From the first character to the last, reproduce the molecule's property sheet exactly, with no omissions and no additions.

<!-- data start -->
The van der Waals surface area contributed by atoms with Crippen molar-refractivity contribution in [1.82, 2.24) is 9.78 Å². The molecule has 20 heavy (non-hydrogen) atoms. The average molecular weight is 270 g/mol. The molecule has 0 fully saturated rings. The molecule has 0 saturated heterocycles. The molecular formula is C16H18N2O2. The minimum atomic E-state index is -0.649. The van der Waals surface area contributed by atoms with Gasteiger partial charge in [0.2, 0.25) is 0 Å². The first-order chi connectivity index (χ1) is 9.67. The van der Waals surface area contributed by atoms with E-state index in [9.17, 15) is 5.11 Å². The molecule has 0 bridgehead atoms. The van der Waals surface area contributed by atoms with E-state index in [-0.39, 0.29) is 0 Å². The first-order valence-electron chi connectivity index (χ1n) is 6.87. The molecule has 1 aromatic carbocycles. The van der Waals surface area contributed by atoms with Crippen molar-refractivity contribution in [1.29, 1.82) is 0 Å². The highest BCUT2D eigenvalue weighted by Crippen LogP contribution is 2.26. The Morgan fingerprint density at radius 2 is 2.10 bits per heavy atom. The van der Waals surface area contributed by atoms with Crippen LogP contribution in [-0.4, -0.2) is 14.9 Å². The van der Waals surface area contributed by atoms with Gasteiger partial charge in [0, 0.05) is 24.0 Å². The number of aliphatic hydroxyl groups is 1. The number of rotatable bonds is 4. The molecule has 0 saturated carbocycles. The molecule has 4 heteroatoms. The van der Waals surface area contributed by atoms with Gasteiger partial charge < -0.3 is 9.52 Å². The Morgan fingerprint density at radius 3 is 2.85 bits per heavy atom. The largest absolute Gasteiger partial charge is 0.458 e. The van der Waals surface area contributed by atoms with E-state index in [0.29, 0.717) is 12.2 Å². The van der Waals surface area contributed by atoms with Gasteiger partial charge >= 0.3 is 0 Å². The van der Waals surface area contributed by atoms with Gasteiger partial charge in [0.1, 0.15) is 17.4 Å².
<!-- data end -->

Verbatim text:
The van der Waals surface area contributed by atoms with Crippen molar-refractivity contribution in [1.82, 2.24) is 9.78 Å². The molecule has 20 heavy (non-hydrogen) atoms. The average molecular weight is 270 g/mol. The molecule has 0 fully saturated rings. The molecule has 0 saturated heterocycles. The molecular formula is C16H18N2O2. The minimum atomic E-state index is -0.649. The van der Waals surface area contributed by atoms with Gasteiger partial charge in [0.2, 0.25) is 0 Å². The first-order chi connectivity index (χ1) is 9.67. The van der Waals surface area contributed by atoms with E-state index in [9.17, 15) is 5.11 Å². The molecule has 0 bridgehead atoms. The van der Waals surface area contributed by atoms with E-state index in [-0.39, 0.29) is 0 Å². The first-order valence-electron chi connectivity index (χ1n) is 6.87. The molecule has 1 aromatic carbocycles. The van der Waals surface area contributed by atoms with Crippen molar-refractivity contribution in [1.29, 1.82) is 0 Å². The highest BCUT2D eigenvalue weighted by Crippen LogP contribution is 2.26. The Morgan fingerprint density at radius 2 is 2.10 bits per heavy atom. The van der Waals surface area contributed by atoms with Crippen LogP contribution in [-0.4, -0.2) is 14.9 Å². The van der Waals surface area contributed by atoms with Gasteiger partial charge in [0, 0.05) is 24.0 Å². The number of aliphatic hydroxyl groups is 1. The number of rotatable bonds is 4. The molecule has 0 saturated carbocycles. The molecule has 4 heteroatoms. The van der Waals surface area contributed by atoms with Gasteiger partial charge < -0.3 is 9.52 Å². The Morgan fingerprint density at radius 3 is 2.85 bits per heavy atom. The largest absolute Gasteiger partial charge is 0.458 e. The van der Waals surface area contributed by atoms with E-state index in [0.29, 0.717) is 12.2 Å². The van der Waals surface area contributed by atoms with Gasteiger partial charge >= 0.3 is 0 Å². The van der Waals surface area contributed by atoms with Gasteiger partial charge in [0.1, 0.15) is 17.4 Å².